What follows is an excerpt from Rick Harsch’s second novel Billy Verité (1998, Steerforth Press), reprinted here with kind permission of the author. It comprises the entirety of Chapter 3, “Skunk in Kentucky.” Billy Verité can be read in the recently published omnibus edition of Harsch’s first three novels, The Driftless Trilogy, available online from

Another Lost Bergman Film

Ingmar Bergman Wild Stawberries

…In which the successful, independent heroine returns, book-worm young daughter in tow and for the first time in a decade or so after living for years in the city, to the provincial village of her youth, on account of a minor automobile accident on the highway not far from town.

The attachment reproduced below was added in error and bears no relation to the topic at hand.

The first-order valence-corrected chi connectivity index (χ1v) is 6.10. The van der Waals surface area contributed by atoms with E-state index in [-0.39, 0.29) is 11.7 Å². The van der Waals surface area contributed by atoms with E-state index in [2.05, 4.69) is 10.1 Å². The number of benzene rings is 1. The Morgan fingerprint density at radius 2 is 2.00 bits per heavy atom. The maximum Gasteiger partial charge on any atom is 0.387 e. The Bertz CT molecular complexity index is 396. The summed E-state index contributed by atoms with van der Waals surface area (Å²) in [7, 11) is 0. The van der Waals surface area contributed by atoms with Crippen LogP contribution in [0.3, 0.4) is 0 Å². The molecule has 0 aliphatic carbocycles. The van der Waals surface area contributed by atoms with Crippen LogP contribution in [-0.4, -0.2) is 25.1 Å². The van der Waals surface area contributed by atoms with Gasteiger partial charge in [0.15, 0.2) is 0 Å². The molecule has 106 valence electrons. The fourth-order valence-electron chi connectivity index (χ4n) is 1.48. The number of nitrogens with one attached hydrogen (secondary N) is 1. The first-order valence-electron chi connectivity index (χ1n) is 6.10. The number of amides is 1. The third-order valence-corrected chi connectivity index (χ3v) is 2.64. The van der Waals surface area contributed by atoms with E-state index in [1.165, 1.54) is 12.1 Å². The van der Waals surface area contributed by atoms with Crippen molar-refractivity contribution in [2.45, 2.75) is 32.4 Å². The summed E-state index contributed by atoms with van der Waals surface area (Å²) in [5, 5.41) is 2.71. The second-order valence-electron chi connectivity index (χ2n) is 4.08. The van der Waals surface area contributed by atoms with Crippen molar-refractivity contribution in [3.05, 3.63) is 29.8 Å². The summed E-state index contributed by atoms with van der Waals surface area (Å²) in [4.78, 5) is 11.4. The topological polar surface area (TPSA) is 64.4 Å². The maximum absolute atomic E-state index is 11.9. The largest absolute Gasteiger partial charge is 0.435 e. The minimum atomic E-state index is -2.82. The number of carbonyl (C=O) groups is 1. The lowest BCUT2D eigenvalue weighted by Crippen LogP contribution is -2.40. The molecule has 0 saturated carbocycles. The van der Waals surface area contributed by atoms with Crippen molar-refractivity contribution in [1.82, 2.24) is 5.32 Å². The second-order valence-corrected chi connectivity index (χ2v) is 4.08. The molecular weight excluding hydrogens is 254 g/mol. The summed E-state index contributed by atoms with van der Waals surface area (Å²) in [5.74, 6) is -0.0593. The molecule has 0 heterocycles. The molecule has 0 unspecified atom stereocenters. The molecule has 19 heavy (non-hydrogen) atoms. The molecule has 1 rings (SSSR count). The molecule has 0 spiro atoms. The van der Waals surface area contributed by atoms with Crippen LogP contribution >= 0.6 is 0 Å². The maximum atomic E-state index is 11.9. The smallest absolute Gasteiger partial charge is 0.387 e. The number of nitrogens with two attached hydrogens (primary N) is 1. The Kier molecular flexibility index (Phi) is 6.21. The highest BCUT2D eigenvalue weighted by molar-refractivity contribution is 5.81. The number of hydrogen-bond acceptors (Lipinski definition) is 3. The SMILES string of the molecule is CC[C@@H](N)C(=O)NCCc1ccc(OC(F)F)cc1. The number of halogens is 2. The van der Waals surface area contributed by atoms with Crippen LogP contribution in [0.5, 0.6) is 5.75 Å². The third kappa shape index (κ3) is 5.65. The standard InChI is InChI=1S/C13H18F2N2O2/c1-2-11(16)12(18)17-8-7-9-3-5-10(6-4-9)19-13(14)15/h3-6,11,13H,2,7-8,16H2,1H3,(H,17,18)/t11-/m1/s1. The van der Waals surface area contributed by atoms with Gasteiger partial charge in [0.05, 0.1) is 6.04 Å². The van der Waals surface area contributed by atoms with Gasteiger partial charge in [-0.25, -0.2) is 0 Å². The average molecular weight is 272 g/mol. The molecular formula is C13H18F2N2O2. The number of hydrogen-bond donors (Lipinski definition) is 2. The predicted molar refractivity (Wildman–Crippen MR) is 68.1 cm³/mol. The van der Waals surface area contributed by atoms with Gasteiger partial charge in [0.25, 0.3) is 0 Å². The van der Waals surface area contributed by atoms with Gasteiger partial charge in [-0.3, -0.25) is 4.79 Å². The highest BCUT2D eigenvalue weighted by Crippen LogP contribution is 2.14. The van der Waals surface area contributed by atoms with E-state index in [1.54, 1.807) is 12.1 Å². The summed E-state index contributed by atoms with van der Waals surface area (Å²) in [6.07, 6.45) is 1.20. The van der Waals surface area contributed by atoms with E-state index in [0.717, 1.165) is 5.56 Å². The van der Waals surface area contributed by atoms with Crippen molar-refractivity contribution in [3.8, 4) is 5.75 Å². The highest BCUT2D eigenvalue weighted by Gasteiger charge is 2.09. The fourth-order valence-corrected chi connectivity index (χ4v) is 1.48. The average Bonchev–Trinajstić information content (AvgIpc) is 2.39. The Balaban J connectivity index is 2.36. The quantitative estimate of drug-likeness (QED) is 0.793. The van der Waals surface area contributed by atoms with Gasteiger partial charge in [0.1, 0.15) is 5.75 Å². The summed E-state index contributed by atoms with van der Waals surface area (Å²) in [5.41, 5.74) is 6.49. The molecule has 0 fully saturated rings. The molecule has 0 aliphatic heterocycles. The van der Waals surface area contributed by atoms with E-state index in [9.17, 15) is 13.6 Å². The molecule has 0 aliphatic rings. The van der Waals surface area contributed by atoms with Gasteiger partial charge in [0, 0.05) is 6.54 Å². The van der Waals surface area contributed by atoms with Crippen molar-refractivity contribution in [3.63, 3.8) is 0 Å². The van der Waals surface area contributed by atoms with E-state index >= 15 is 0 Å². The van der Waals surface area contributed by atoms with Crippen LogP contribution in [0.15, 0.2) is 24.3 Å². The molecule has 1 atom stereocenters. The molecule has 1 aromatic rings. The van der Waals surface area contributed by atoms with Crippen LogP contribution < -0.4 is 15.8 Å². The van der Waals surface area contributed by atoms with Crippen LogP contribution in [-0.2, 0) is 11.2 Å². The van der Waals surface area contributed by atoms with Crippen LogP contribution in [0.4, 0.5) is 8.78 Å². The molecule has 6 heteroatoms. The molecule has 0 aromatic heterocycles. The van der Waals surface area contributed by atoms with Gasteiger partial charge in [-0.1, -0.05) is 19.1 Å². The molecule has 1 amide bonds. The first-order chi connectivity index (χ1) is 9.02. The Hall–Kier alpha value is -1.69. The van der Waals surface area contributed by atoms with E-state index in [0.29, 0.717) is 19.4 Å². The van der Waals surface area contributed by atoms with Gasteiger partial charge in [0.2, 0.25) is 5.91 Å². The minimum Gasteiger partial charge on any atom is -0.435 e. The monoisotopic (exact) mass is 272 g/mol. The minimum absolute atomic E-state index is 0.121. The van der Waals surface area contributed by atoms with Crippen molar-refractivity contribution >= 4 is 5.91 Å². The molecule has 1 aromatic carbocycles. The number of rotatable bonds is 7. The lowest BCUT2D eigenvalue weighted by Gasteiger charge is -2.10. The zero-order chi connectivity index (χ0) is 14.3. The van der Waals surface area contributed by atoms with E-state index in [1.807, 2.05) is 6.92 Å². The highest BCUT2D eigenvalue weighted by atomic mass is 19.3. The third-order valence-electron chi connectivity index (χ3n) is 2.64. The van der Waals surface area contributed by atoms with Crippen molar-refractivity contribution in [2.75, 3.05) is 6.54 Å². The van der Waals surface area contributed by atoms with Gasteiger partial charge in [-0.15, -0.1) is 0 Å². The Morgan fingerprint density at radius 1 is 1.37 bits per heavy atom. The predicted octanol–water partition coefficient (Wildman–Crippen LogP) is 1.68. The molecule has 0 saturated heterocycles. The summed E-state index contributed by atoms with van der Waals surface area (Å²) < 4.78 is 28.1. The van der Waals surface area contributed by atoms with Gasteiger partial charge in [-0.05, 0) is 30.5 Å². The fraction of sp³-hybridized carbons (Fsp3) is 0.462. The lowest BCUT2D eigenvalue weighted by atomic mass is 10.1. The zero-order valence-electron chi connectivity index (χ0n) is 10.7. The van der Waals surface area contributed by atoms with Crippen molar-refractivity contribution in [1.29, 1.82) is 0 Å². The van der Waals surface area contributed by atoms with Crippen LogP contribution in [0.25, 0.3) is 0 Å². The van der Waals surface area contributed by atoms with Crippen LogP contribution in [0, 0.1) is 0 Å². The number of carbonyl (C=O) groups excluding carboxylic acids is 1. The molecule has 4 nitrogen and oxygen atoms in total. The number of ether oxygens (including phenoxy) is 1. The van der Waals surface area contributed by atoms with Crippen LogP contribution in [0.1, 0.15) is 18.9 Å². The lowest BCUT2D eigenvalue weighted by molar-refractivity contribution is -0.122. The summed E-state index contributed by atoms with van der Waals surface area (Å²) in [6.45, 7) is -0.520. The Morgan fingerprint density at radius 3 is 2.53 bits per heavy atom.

Involuntarily towed to the nearest local garage, she is forced to wait for several days for parts to be delivered from Stockholm, and while she is hardly shocked at first to re-encounter the smallness and the pettiness of village life, she still finds that she has to gird herself to encounter the ghosts that she had once thought she had succeeded in leaving behind: the ascetic Calvinist pastor who had abused her, the first love she’d couldn’t bear saying goodbye to, the mother who hadn’t spoken to her ever since—and who had assumed that the all-too-public shaming that the heroine had brought down upon the good bourgeois family name (they’d been forced to abandon their nearly front-row pew in the local church over the scandal that the girl had caused!) was due to the looseness of her morals and not to the hypocrisy of the pastor who had raped and then banished her from the congregation.